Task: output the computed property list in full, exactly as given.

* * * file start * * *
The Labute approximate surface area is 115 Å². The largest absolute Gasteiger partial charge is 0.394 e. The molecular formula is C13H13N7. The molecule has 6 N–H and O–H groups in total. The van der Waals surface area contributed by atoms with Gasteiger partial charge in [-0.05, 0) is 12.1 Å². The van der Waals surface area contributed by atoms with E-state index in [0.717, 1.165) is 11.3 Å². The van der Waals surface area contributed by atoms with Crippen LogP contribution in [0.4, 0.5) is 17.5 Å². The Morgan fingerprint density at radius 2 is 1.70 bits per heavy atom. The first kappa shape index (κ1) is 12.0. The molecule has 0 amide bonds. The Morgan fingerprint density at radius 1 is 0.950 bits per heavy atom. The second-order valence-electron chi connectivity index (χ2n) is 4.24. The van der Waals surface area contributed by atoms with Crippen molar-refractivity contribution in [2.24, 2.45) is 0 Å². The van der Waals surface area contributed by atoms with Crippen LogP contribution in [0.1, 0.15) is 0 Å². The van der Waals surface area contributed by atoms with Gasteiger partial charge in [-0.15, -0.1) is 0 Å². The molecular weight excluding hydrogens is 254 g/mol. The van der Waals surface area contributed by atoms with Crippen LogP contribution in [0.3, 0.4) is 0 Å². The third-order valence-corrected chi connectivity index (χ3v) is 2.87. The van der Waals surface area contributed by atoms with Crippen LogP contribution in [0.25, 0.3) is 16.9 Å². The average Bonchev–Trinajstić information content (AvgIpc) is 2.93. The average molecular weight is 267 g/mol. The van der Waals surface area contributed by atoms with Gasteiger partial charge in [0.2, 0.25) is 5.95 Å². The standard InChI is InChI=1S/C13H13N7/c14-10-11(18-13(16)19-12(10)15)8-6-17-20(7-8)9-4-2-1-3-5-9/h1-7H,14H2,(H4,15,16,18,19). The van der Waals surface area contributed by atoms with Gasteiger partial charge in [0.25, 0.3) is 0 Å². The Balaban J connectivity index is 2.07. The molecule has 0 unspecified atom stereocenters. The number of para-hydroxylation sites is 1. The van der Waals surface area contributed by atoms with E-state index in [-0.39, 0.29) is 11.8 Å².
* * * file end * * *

The Labute approximate surface area is 115 Å². The largest absolute Gasteiger partial charge is 0.394 e. The molecular formula is C13H13N7. The molecule has 6 N–H and O–H groups in total. The van der Waals surface area contributed by atoms with Gasteiger partial charge in [-0.05, 0) is 12.1 Å². The van der Waals surface area contributed by atoms with E-state index in [0.717, 1.165) is 11.3 Å². The van der Waals surface area contributed by atoms with Crippen LogP contribution in [0.4, 0.5) is 17.5 Å². The Morgan fingerprint density at radius 2 is 1.70 bits per heavy atom. The first kappa shape index (κ1) is 12.0. The molecule has 0 amide bonds. The Morgan fingerprint density at radius 1 is 0.950 bits per heavy atom. The second-order valence-electron chi connectivity index (χ2n) is 4.24. The van der Waals surface area contributed by atoms with Crippen molar-refractivity contribution in [2.24, 2.45) is 0 Å². The van der Waals surface area contributed by atoms with Crippen LogP contribution in [0.1, 0.15) is 0 Å². The van der Waals surface area contributed by atoms with Gasteiger partial charge in [-0.15, -0.1) is 0 Å². The molecular weight excluding hydrogens is 254 g/mol. The van der Waals surface area contributed by atoms with Crippen LogP contribution in [0.3, 0.4) is 0 Å². The third-order valence-corrected chi connectivity index (χ3v) is 2.87. The van der Waals surface area contributed by atoms with Crippen LogP contribution in [0.25, 0.3) is 16.9 Å². The average Bonchev–Trinajstić information content (AvgIpc) is 2.93. The average molecular weight is 267 g/mol. The van der Waals surface area contributed by atoms with Gasteiger partial charge in [0.2, 0.25) is 5.95 Å². The standard InChI is InChI=1S/C13H13N7/c14-10-11(18-13(16)19-12(10)15)8-6-17-20(7-8)9-4-2-1-3-5-9/h1-7H,14H2,(H4,15,16,18,19). The van der Waals surface area contributed by atoms with Gasteiger partial charge in [0.25, 0.3) is 0 Å². The Balaban J connectivity index is 2.07. The molecule has 0 unspecified atom stereocenters. The number of para-hydroxylation sites is 1. The van der Waals surface area contributed by atoms with E-state index in [-0.39, 0.29) is 11.8 Å².